by Richard Kremsdorf, MD
A recent HealthGrades Quality Study titled Patient Safety in American Hospitals (July 2004) highlighted the frequency of patients dying from complications that develop while in hospitals. Failure to rescue, according to the 3-year study, accounts for 60,000 deaths each year in Medicare patients under the age of 75.
Based on my experience as a pulmonary and critical care physician, this statistic quantifies an important problem. Deaths from complications of illness, or care, during a hospital stay happen more than we’d like to admit. However, the good news is that by identifying the underlying problem and deploying some targeted, systemic changes, hospitalists can begin to handle decompensation quickly, proactively, and before it’s too late.
Moving forward, hospitals need to build an effective patient safety net, which requires three important elements: point-of care tools for caregivers, proactive clinical surveillance, and real-time process monitoring.
A huge effort, and amount of money, has been focused on finding errors that lead to harm. Unfortunately, we’re tackling the wrong errors. New tools like barcode medication administration or CPOE tackle errors of commission. These errors might occur when a doctor or nurse administers a wrong dose or wrong medication. Errors of commission are much easier to identify and solve, but clinically significant errors of commission that cause harm are relatively rare events and don’t affect overall hospital mortality.
Errors of omission, however, are much more insidious. An error of omission is an error that occurs when an action is not taken or an important step in the process is left out. Examples of an error of omission include sub-optimal patient care resulting from the inadequate availability of patient information for decision-making, or a more blatant example, when a patient’s vital signs indicate decompensation but the clinical response is inadequate or delayed.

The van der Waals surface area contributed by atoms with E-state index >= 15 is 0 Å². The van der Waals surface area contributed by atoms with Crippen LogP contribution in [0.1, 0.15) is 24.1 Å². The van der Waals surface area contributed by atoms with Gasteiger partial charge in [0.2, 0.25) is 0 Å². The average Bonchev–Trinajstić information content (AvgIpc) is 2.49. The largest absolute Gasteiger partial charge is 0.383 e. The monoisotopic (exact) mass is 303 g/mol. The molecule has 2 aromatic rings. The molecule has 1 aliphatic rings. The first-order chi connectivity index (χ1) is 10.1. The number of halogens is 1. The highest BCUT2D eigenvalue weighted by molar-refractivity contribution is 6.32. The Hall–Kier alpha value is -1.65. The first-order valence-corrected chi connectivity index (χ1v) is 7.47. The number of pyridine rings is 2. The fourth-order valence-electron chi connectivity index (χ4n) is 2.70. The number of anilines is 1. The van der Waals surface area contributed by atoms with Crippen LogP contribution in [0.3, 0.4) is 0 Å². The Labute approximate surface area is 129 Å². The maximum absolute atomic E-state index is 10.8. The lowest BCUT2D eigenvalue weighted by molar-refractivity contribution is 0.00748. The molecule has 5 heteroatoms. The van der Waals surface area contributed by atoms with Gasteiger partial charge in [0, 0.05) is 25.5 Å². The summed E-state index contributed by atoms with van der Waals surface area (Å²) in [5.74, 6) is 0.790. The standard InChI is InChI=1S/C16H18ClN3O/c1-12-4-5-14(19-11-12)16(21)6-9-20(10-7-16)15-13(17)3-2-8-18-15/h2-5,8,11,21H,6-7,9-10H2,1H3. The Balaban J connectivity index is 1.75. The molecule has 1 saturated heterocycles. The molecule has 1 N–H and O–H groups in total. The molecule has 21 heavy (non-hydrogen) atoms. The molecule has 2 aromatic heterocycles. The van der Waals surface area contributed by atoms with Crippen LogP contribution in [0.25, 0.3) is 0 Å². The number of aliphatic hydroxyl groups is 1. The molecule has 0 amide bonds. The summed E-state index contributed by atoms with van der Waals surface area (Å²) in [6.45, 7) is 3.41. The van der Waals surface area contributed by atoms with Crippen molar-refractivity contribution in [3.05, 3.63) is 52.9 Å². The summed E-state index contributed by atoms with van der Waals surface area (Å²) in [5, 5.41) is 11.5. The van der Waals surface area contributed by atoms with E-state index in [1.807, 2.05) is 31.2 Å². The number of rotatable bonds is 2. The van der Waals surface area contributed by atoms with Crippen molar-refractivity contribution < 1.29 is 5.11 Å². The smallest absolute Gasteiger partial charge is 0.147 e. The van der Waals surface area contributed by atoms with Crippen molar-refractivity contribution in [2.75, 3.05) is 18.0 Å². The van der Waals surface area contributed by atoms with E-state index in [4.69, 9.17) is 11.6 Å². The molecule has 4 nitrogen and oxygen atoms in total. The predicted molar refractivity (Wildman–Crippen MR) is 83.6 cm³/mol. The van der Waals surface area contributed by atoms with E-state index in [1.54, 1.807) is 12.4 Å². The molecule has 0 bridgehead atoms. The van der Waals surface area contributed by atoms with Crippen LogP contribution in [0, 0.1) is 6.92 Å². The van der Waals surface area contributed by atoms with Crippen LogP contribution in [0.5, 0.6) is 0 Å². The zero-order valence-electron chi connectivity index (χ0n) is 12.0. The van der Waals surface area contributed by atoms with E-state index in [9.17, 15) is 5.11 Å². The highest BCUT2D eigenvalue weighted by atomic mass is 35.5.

Errors of omission continue in today’s hospitals for two very important reasons: First, we lack a systematic way to handle clinical decompensation. While we have “code” teams, their efforts often come into play too late. Second, lacking a way to recognize and respond to the issue, we have accepted that failure to rescue is in some ways inevitable and excusable.
The basic, first step is to replace the inherently unreliable paper patient chart. Paper patient charts get misplaced, information is sometimes missing and/or illegible, and they make it impossible for a team effort to optimize care.
Hospitals need to get patient data such as vital signs and medication usage in electronic form. That way, it is effortless and time-efficient to determine a patient’s status and check up on patients even when not physically near them. Making this change alone, even in only one hospital unit, hospitalists can begin to effect significant positive changes in patient safety outcomes.
Often, the first time physicians become aware of a problem is when they receive a frantic call to come to the bedside. The patient is decompensating and needs immediate, dramatic intervention to save their life. However, when we take the time to look back at the patient chart and “connect the dots,” we see that instability had been developing for hours before an urgent summons for assistance.
Even with the best care, patients’ clinical needs often change after admission. Patient status can change rapidly, so a perfect assessment earlier in the day can quickly become dated. Further, bedside staff have many other patients, and staffing assignments don’t build in “slack time” to permit paying extra attention when problems develop. Consequently, signs of clinical deterioration are often missed or not acted upon until there’s a code on the unit and dramatic measures are needed to save a life.